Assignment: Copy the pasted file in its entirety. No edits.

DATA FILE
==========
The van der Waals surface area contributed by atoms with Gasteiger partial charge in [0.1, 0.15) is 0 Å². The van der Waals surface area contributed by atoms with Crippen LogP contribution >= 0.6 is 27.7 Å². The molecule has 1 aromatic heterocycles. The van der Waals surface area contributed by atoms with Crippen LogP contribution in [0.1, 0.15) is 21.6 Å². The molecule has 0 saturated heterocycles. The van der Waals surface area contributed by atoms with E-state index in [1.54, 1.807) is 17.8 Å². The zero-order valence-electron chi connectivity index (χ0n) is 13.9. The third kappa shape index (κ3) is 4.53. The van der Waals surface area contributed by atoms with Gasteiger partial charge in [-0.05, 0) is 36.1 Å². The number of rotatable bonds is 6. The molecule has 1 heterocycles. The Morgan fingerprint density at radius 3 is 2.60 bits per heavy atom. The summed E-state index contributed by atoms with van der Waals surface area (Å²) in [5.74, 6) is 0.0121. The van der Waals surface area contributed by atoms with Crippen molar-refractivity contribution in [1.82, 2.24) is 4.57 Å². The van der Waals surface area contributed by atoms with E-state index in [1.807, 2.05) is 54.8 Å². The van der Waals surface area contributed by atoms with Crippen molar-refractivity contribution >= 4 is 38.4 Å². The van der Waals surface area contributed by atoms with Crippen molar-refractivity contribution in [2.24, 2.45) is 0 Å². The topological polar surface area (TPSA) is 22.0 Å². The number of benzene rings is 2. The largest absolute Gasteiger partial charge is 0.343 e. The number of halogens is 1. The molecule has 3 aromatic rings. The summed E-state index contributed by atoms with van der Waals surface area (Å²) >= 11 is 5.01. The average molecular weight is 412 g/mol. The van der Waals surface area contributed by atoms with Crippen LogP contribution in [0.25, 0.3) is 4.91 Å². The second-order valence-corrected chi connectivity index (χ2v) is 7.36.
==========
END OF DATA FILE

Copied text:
The van der Waals surface area contributed by atoms with Gasteiger partial charge in [0.1, 0.15) is 0 Å². The van der Waals surface area contributed by atoms with Crippen LogP contribution >= 0.6 is 27.7 Å². The molecule has 1 aromatic heterocycles. The van der Waals surface area contributed by atoms with Crippen LogP contribution in [0.1, 0.15) is 21.6 Å². The molecule has 0 saturated heterocycles. The van der Waals surface area contributed by atoms with E-state index in [1.54, 1.807) is 17.8 Å². The zero-order valence-electron chi connectivity index (χ0n) is 13.9. The third kappa shape index (κ3) is 4.53. The van der Waals surface area contributed by atoms with Gasteiger partial charge in [-0.05, 0) is 36.1 Å². The number of rotatable bonds is 6. The molecule has 1 heterocycles. The Morgan fingerprint density at radius 3 is 2.60 bits per heavy atom. The summed E-state index contributed by atoms with van der Waals surface area (Å²) in [5.74, 6) is 0.0121. The van der Waals surface area contributed by atoms with Crippen molar-refractivity contribution in [1.82, 2.24) is 4.57 Å². The van der Waals surface area contributed by atoms with E-state index in [1.807, 2.05) is 54.8 Å². The van der Waals surface area contributed by atoms with Crippen molar-refractivity contribution >= 4 is 38.4 Å². The van der Waals surface area contributed by atoms with Crippen molar-refractivity contribution in [2.24, 2.45) is 0 Å². The topological polar surface area (TPSA) is 22.0 Å². The number of benzene rings is 2. The largest absolute Gasteiger partial charge is 0.343 e. The number of halogens is 1. The molecule has 3 aromatic rings. The summed E-state index contributed by atoms with van der Waals surface area (Å²) >= 11 is 5.01. The average molecular weight is 412 g/mol. The van der Waals surface area contributed by atoms with Crippen LogP contribution in [0.25, 0.3) is 4.91 Å². The second-order valence-corrected chi connectivity index (χ2v) is 7.36.